It’s quite wonderful to know how sometimes a single picture revives a whole lot of memories, a whiff of smell reminds you of things long forgotten, or, a particular song virtually brings back some good old days. Yesterday, my cousin was humming the song, शाम गुलाबी शहर गुलाबी / पहर गुलाबी है गुलाबी ये शहर from the film Shuddh Desi Romance and, suddenly, it resuscitated the memories of a trip we made long ago.
Perhaps, you got the hint through the song. Yes, it’s Jaipur, the Pink City of India, famous for its vivacity of colours and, the vivacious environment with which it embraces the tourists. When we made the trip, I happened to be eight years younger, accompanied by friends only (that doubled the fun). Actually, we had a Marhwari friend with her ancestral house in Jaipur. Though there are a plethora of hotels in Jaipur, but Meera’s (our friend) parents insisted us to stay with them. During our stay, we managed to visit just a couple of the famous tourist attractions, but we learnt about the history of the city from Meera’s (my friend) grandpa. They were wonderful hosts, served us with delectable and authentic Rajasthani dishes soaked in pure ghee, including the flagship dish of Rajasthan, daal-batti-churma.’Daal’ is lentil curry, ‘churma’ is made of stuffed flour baked over charcoal fire and, ‘churma’ is a sweet dish made with flour, jaggery/sugar, and ghee. I still savour the taste of those homemade ‘ghewar’, a traditional sweet dish.
My old PC crashed a few years ago and all my previous pictures are gone forever with it. This is the only memory I have from the said trip!
What attracted me most to the city was the planning and intelligent architecture. It’s all done with immaculate elegance and calculation. The history of Jaipur traces back to almost 300 years and, was established in the year 1727 by Maharaja Jai Singh II who was a Kachhwaha Rajput. Though the city was the dream of Maharaja Jai Singh and, was named after him, but the maestro behind its architectural marvel was Vidyadhar Bhattacharya, a Bengali architect who hailed from Naihati, Kolkata. It took four years to the completion of the city. The city was divided into nine blocks, seven blocks allocated to the use of the local people and, two blocks holding the state buildings and palaces of Maharaja. Later,Vidyadhar Garden or Vidyadhar Ka Bagh was built as a tribute to the designer of the city.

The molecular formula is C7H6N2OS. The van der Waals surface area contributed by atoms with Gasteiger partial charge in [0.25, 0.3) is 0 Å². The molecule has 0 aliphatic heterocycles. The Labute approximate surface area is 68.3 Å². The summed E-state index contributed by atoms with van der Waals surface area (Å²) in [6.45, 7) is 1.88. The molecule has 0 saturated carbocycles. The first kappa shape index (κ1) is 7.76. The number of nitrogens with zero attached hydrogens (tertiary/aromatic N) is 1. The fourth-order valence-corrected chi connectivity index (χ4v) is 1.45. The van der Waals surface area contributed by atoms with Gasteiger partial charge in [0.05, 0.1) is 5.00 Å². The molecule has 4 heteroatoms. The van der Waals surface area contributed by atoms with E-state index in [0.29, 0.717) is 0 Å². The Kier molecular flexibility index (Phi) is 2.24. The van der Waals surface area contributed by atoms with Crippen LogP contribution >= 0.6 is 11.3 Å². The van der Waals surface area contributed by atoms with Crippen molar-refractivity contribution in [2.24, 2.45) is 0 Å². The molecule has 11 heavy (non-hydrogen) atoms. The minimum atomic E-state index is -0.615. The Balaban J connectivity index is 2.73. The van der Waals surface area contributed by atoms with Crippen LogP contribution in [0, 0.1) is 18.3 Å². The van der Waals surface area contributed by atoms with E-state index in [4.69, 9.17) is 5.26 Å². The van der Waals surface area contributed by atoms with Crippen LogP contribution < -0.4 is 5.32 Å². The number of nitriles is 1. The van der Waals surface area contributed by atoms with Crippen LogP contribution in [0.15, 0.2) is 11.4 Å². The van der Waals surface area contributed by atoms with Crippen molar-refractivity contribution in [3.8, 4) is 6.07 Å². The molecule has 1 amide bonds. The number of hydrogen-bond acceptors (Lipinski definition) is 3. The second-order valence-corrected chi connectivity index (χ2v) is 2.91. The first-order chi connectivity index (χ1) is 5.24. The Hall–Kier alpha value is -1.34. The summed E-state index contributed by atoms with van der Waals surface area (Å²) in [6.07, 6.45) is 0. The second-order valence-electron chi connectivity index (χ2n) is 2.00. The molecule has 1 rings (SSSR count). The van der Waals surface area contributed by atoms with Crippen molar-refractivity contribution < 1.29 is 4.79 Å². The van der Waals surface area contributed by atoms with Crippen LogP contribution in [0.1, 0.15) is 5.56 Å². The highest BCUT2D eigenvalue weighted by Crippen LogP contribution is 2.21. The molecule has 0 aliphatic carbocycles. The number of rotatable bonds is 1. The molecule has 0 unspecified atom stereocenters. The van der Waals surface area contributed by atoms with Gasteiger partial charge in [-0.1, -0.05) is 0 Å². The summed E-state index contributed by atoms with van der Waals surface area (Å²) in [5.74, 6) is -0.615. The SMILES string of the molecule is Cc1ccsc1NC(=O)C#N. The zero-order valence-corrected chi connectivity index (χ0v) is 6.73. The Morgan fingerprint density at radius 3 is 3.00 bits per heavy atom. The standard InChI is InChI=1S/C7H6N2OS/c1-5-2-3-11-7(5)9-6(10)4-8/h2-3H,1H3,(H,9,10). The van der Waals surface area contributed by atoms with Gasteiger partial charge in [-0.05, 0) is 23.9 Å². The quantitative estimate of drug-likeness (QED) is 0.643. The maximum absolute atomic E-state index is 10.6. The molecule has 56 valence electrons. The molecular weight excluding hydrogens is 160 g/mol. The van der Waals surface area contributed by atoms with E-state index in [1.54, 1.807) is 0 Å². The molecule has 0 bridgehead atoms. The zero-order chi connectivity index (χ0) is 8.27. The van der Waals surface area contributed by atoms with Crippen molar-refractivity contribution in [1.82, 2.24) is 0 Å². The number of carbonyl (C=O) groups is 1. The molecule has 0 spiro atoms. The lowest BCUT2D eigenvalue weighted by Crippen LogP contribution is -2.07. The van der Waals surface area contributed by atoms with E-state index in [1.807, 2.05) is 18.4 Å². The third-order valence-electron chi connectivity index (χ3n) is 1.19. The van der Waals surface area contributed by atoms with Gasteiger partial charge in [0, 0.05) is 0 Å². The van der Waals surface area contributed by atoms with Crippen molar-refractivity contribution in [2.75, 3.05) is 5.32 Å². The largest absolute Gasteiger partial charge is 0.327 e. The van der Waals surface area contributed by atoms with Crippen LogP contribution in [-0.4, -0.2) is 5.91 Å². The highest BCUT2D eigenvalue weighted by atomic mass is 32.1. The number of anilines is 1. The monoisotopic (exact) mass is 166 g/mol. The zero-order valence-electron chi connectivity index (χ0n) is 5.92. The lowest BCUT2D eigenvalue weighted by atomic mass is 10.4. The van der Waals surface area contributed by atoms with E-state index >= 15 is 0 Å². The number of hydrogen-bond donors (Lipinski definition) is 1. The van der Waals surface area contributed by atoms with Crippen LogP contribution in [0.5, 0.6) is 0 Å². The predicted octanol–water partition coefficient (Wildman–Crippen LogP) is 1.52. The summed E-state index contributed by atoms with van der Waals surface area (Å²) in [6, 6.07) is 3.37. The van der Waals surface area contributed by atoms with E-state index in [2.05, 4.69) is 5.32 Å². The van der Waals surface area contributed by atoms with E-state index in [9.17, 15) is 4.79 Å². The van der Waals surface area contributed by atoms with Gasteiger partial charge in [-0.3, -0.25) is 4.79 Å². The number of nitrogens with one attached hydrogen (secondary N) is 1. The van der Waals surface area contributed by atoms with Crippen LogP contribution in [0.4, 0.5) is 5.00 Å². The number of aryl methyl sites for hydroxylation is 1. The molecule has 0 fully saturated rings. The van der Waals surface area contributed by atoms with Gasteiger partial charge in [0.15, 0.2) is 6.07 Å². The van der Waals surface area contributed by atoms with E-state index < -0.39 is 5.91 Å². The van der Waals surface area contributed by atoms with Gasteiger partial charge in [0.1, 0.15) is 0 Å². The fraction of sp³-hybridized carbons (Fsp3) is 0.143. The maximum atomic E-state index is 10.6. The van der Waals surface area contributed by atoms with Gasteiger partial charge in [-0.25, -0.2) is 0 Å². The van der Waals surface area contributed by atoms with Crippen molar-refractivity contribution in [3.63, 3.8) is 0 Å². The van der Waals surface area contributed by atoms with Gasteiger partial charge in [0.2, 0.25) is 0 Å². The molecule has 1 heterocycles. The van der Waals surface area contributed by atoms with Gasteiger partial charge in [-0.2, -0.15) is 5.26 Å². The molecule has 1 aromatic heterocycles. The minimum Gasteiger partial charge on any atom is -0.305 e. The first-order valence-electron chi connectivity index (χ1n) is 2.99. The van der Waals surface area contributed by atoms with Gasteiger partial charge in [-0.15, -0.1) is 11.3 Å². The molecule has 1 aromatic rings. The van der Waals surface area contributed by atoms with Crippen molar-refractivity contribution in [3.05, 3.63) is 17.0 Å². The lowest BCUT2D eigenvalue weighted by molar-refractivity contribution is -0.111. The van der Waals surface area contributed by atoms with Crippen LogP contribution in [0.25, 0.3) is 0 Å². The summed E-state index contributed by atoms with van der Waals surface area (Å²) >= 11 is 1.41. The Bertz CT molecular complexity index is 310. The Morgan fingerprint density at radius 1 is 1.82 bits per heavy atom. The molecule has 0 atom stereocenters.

Jaipur was, undoubtedly, the finest city at that time and, the magnum opus of Maharaja Jai Singh. It is said, when Prince of Wales visited Jaipur in the year 1853, the entire city was painted pink as a mark of honour to him, and, hence, the name. Still now, you can see an abundance of pink in the city adding more allure to its beauty. The stucco buildings lining Jaipur’s wide streets hold proof to the same.
Nahargarh Fort (Source: Wikimedia Commons)
During our stay, we managed to visit only two places; Nahargarh Fort, the fort used to serve as a strong defence ring around the city, and, Jal Mahal (Water Palace), being a perfect concoction of Rajputana and Mughal architectural style, the fort stands amidst the Man Sagar Lake.
Jal Mahal (Credit: flickr/araswami)
Though it was one of the most memorable and enjoyable tours ever in every respect, I regret missing the visits to City Palace, Hawa Mahal (Palace of the Wind), Jantar Mantar…the list goes on. I wish to explore the Pink City once again, soon.
Enjoy the song I mentioned at the beginning of the post to have a colourful glimpse of the Pink City.